Undergraduates Celebrate Second Consecutive Virtual Housing Day
Dean of Students Office Discusses Housing Day, Anti-Racism Goals
Renowned Cardiologist and Nobel Peace Prize Winner Bernard Lown Dies at 99
Native American Nonprofit Accuses Harvard of Violating Federal Graves Protection and Repatriation Act
U.S. Reps Assess Biden’s Progress on Immigration at HKS Event
ROCK CONCERTS are to the children of the '60s and '70s what high mass once was to the peasants of Europe. Each event is designed to give rise to a sense of unity that refreshes the society and assures the individual's place in that society. Ecclesiastical rituals provided a comforting feeling of warmth and sameness for the medieval worshipper; in much the same fashion the highly ritualized goings-on at a rock concert give rise to a feeling of togetherness and a solid sense of belonging. The effectiveness of the rock event, of course, is highly dependent on the abilities of the bands involved, and few bands were ever better on stage than the Grateful Dead, now in their 12th year on the musical scene.
But in a rock concert, as in masses, you have to be there to really get anything out of it. Countless concert albums and movies prove that there is no substitute-even in sound or sight-for witnessing the real thing. In any adulterated form, the content usually evaporates, and that is the major problem with The Grateful Dead Movie, which features about two hours of Dead concert footage.
Deadheads all over the world live and die by the foibles of their adopted group, though most rock fans stop short of this sort of idol worship. Still, the Dead are almost universally recognized as a talented, innovative group that is at its best on the stage, rather than in the studio, where most groups hibernate. In some ways, however, the Dead seem stuck in the debris of the late '60s; their music has the raw, unreconstructed sound of earlier groups, and they retain their oft-publicized position as the high priests of acid. Despite the death by excess in everything, particularly alcohol, of the immortal Pigpen (Ron McKernan) back in 1973, the Dead roll on, forever, it seems. Garcia (Captain Trips himself and the director of the movie), Lesh, Weir, kreutzman and Hart have played together for so long that they have developed the kind of tightness few groups can ever hope to achieve.
The movie, however, has some problems, most of which involve the loss of that vital energy generated in a concert hall where everyone else is high along with you. Instead, you see the Dead in a movie theater, and somehow the feeling just doesn't communicate that well. The footage itself is excellent, featuring good camera work and more shots of Jerry Garcia's grungy fingernails than you ever thought possible. In many ways it is stock rock film stuff-pans of the audience cutting to tightly focused shots of Garcia's hirsute mug or Phil Lesh's rather spaced-out expression; then a cut to somebody's fingers working magic on a guitar.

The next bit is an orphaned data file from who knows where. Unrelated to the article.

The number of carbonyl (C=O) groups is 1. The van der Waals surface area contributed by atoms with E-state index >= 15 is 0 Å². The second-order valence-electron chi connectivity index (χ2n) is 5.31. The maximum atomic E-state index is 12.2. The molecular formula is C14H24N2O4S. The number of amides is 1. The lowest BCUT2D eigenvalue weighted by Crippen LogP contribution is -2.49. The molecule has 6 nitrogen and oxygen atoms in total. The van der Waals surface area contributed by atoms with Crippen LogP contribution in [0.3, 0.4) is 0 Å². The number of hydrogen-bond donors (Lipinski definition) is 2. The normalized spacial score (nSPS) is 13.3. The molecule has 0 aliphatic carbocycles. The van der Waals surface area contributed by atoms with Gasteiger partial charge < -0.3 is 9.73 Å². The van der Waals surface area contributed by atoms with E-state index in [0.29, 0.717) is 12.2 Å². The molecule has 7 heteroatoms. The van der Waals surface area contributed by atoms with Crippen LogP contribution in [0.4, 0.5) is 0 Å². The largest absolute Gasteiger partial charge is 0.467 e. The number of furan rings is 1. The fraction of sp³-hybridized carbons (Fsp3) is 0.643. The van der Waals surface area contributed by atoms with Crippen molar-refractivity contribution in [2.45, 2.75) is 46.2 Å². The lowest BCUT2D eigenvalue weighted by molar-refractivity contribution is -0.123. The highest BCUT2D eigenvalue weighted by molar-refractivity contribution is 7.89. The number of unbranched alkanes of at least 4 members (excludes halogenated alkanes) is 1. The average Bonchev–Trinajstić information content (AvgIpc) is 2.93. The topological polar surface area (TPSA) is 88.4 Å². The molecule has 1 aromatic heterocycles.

Those who find inner peace listening to Dead music will rush away on this film, for it features the group at its performing best. Rumor has it that the Dead have never given a poor performance, and this film seems to legitimate that claim. Some of the best tunes--"Sugar Magnolia," "Playin' in the Band," "U.S. Blues," and the immortal "One More Saturday Night," are included in the film.
ACTUALLY, the best part of the film has very little to do with the Dead themselves. The opening sequence features some gimmicky, funky animation, including a wild sequence of what can only be characterized as cosmic pinball. Also involved in the animated sequence, which runs about five minutes, is the skeleton character featured on several Dead albums.
Another surprisingly good part of The Grateful Dead Movie is the attention paid to the audience. Most rock films throw in a shot of some wildly-shrieking pretty young thing in the front row to break up the action a little bit, but this movie has an unusual-and unusually good number of audience shots. Pretty girls abound, of course, including two rather stoned out young women in obscene costume, but the focus is really on the Deadheads themselves. The Deadheads constitute the most devoted fans in the rock world since the Beatles stopped touring back in 1966, and they are a singularly fried bunch of people. Their enthusiasm, expressed in their LSD-induced nodding stares, is captured in harmony with the music they flock to hear.
A reaction to The Grateful Dead Movie must ultimately depend on one's opinion of the Dead themselves. Deadheads all over the United States will love this film and see it as many times as they can, preferably while: a) stoned out, or b) tripping. For a non-rock enthusiast, forget it, and for the average rock fan, well, this is just a very average rock movie, and on the long side at that.
Want to keep up with breaking news? Subscribe to our email newsletter.